When we left Rawlins, WY we followed the Chief Washakie Trail which is Rte. 287. I did not know anything about this great Chief so I’ve been doing some studying and would like to share his story with you.
Chief Washakie loved battle. According to one story, he got his name as a young man from a word meaning "rattle" when he cleverly developed a buffalo hide instrument that he shook at his enemies to scare their horses. By 1850, Washakie was head chief of the Shoshones, apparently earning the position from his bravery in battle and wise counsel.
At about this time, wagon trains began to rumble through Shoshone country. White man was moving rapidly into the West, and there was no turning back. The Shoshone chief and his council had a big decision to make: Would they fight for their lives against the take-over, or would they choose a different road and make peace with their new neighbors? The Shoshones did a bit of both. With Washakie in the lead, the tribe attacked every stage station along the Oregon Trail in 1862, from what is now Casper all the way to the Utah border. But by the mid 1860s, the Shoshone people had also allied at various times with the white man. They assisted U.S. Army operations, gave advice to advancing military forces, fought against the hostile Sioux and Cheyenne, and granted right-of-way to the Union Pacific Railroad that paved through Shoshone land. They also assisted wagon trains, helped weary travelers ford streams and recover stray cattle.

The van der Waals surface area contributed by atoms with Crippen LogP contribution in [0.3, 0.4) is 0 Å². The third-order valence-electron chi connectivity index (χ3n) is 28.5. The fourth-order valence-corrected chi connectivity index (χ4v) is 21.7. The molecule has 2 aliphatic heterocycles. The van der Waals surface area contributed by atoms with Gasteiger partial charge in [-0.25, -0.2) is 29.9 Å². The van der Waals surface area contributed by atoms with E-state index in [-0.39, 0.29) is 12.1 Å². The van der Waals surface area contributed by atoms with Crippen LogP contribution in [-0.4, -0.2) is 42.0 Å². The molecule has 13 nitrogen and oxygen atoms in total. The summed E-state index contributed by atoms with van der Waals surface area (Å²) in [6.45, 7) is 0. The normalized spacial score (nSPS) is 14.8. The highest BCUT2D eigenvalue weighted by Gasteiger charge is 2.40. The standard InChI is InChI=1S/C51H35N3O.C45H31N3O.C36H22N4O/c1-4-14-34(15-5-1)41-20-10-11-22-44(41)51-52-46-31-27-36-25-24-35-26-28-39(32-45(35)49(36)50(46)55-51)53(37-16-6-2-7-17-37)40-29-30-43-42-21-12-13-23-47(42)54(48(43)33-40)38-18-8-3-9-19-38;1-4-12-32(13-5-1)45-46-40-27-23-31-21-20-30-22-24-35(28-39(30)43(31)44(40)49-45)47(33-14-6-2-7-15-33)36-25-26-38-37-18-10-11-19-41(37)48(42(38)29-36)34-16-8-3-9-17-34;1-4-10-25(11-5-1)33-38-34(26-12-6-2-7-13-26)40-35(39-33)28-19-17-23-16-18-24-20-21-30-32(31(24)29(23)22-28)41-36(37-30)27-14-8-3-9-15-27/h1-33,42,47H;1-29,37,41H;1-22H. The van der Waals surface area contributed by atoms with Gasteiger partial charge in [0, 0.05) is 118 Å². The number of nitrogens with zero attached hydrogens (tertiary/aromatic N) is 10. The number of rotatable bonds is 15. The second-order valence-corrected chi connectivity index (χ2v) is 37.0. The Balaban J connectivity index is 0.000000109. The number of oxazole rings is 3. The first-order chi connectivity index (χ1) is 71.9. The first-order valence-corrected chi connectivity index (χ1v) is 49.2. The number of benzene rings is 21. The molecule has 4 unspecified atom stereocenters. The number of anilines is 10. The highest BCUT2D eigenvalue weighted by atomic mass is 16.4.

On July 3, 1868, Chief Washakie signed the Ft. Bridger Treaty along with seven United States military men. Under this treaty, Washakie became one of the only chiefs to pick the location of his new home. And he chose wisely, picking a place that would be called the "Warm Valley" nestled against the Wind River Mountains, where food and water were plentiful.
By this time, the tribe's land had been dwindled down to just over three million acres. And the government's promises in the Ft. Bridger Treaty to support the tribe quickly began to fall through. Understandably, the outspoken chief was not happy. This was a leader who had spoken out against this kind of treatment before. "The white man kills our game, captures our furs, and sometimes feeds his herds upon our meadows. And your great and mighty government-oh sir, I hesitate, for I cannot tell the half! It does not protect our rights…I say again, the government does not keep its word!" Today, the Wind River Indian Reservation spans just two million of its original 44 million acres.
The famed leader and warrior was buried on the reservation with full military honors on February 20, 1900, a ceremony no other Indian chief has ever received.